Sajha Yatayat on Tuesday unveiled the disable-friendly semi-low floor bus in the Capital on Tuesday. The 41-seat bus reached Kathmandu from Rajasthan, India on Monday.
The bus will be helpful for people with disabilities, pregnant women and elderly people who have trouble boarding and getting off the vehicle with between the group and first step of the bus. Due to its mechanism, the bus can only be operated on smooth pothole-free roads.
The bus will probable be put into service on the route that covers Patan Hospital, Bir Hospital, Teaching Hospital and Shahid Gangalal Hospital in Bansbari.
“We are yet to receive the route permit. But this is probably the only route on which we can operate this bus,” said Mahendra Raj Pandey, chief executive officer at Sajha, which is planning to operate the bus within a month.
Unveiling the bus, Chairperson of Sajha Cooperative Kanak Mani Dixit said the bus was bought at a nominal price.
“We paid Rs 3.5 million to the manufacturer, where as the market price is Rs 13 million,” said Dixit. “The company has provided this bus for a trail run as we have been buying all our buses from them.” The Sajha has procured all its 46 buses from Ashok Leyland, an Indian automobile manufacturer.
The luxury bus is equipped with mobile charging points, separate hanging straps, CCTV camera and a TV set for the passengers.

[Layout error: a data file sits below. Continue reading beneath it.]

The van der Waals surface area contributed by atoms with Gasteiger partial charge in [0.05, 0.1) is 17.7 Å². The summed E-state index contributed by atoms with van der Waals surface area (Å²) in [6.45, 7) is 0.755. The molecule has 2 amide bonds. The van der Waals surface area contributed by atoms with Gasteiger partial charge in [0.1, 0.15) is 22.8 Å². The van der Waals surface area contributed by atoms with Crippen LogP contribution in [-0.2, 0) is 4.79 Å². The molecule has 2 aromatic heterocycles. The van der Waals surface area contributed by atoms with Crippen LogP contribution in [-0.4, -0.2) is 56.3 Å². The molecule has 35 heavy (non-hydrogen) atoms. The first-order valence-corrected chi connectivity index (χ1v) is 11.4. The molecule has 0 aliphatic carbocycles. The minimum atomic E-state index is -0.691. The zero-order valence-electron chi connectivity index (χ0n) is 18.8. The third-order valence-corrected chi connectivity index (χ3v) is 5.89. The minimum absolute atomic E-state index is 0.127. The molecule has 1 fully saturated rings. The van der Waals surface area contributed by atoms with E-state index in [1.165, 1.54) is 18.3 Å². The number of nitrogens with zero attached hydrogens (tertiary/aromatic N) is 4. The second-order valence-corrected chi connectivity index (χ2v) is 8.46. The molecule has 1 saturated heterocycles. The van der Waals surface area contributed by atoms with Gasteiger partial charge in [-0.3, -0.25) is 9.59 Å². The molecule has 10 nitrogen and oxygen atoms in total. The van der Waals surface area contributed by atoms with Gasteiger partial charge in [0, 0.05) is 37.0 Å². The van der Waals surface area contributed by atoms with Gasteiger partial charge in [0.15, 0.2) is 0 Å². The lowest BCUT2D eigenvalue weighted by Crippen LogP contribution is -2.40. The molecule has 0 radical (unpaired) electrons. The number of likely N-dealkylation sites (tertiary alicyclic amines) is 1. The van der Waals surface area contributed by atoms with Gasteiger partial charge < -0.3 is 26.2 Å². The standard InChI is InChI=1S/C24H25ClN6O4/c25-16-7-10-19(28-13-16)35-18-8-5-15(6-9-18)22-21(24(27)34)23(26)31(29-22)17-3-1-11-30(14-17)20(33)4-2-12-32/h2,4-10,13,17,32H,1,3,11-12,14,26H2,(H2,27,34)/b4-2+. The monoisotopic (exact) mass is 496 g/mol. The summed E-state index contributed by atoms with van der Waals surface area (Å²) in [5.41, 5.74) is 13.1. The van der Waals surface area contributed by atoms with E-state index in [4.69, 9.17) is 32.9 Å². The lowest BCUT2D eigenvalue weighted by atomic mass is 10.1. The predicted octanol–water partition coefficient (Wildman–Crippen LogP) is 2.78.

Amrit Nakarmi, a professor affiliated with the Center for Energy Studies at the Institute of Engineering, said operating such a bus would open a new avenue for better public transportation in the country.
“This will encourage the public abandon private vehicles, which could reduce traffic congestion and save fuel,” said Nakarmi.
Following the Sajha suit, the private companies have started operating big and comfortable buses in the Valley leading to a significant rise in the number of spacious buses in the past three years.
Bhusan Tuladhar, an environmentalist said, “Following the footsteps of Sajha, these private companies are operating big, luxury buses, which has become a game changer in public transpiration.”
After operating environment-friendly buses (Euro III compliant), Sajha has come up with yet another novelty—the disabled-friendly bus, Tuladhar noted.
“It will difinitely have a positive impact on reducing vehicle emissions,” Tuladhar added.